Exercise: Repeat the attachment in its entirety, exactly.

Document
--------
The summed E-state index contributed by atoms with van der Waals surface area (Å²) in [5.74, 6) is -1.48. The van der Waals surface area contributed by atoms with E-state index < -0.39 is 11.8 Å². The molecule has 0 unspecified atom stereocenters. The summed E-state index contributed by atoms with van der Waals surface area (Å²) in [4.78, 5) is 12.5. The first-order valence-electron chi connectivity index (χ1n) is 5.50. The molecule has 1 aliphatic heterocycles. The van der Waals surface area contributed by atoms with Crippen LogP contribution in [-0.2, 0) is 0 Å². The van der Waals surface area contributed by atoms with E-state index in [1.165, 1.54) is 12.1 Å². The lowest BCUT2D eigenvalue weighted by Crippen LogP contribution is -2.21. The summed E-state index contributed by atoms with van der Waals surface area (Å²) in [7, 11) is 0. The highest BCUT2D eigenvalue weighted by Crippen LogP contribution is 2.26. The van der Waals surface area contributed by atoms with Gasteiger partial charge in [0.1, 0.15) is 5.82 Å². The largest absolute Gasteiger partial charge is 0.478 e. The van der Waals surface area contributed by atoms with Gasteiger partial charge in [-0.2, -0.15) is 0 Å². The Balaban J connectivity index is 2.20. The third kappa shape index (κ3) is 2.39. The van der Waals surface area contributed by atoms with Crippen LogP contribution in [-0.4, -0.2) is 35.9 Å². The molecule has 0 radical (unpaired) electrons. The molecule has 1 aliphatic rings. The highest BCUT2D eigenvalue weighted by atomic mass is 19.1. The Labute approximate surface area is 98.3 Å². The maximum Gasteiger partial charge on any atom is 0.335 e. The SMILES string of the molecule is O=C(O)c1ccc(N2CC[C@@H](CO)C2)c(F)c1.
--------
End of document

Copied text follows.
The summed E-state index contributed by atoms with van der Waals surface area (Å²) in [5.74, 6) is -1.48. The van der Waals surface area contributed by atoms with E-state index < -0.39 is 11.8 Å². The molecule has 0 unspecified atom stereocenters. The summed E-state index contributed by atoms with van der Waals surface area (Å²) in [4.78, 5) is 12.5. The first-order valence-electron chi connectivity index (χ1n) is 5.50. The molecule has 1 aliphatic heterocycles. The van der Waals surface area contributed by atoms with Crippen LogP contribution in [-0.2, 0) is 0 Å². The van der Waals surface area contributed by atoms with E-state index in [1.165, 1.54) is 12.1 Å². The lowest BCUT2D eigenvalue weighted by Crippen LogP contribution is -2.21. The summed E-state index contributed by atoms with van der Waals surface area (Å²) in [7, 11) is 0. The highest BCUT2D eigenvalue weighted by Crippen LogP contribution is 2.26. The van der Waals surface area contributed by atoms with Gasteiger partial charge in [0.1, 0.15) is 5.82 Å². The largest absolute Gasteiger partial charge is 0.478 e. The van der Waals surface area contributed by atoms with Gasteiger partial charge in [-0.2, -0.15) is 0 Å². The Balaban J connectivity index is 2.20. The third kappa shape index (κ3) is 2.39. The van der Waals surface area contributed by atoms with Crippen LogP contribution in [-0.4, -0.2) is 35.9 Å². The molecule has 0 radical (unpaired) electrons. The molecule has 1 aliphatic rings. The highest BCUT2D eigenvalue weighted by atomic mass is 19.1. The Labute approximate surface area is 98.3 Å². The maximum Gasteiger partial charge on any atom is 0.335 e. The SMILES string of the molecule is O=C(O)c1ccc(N2CC[C@@H](CO)C2)c(F)c1.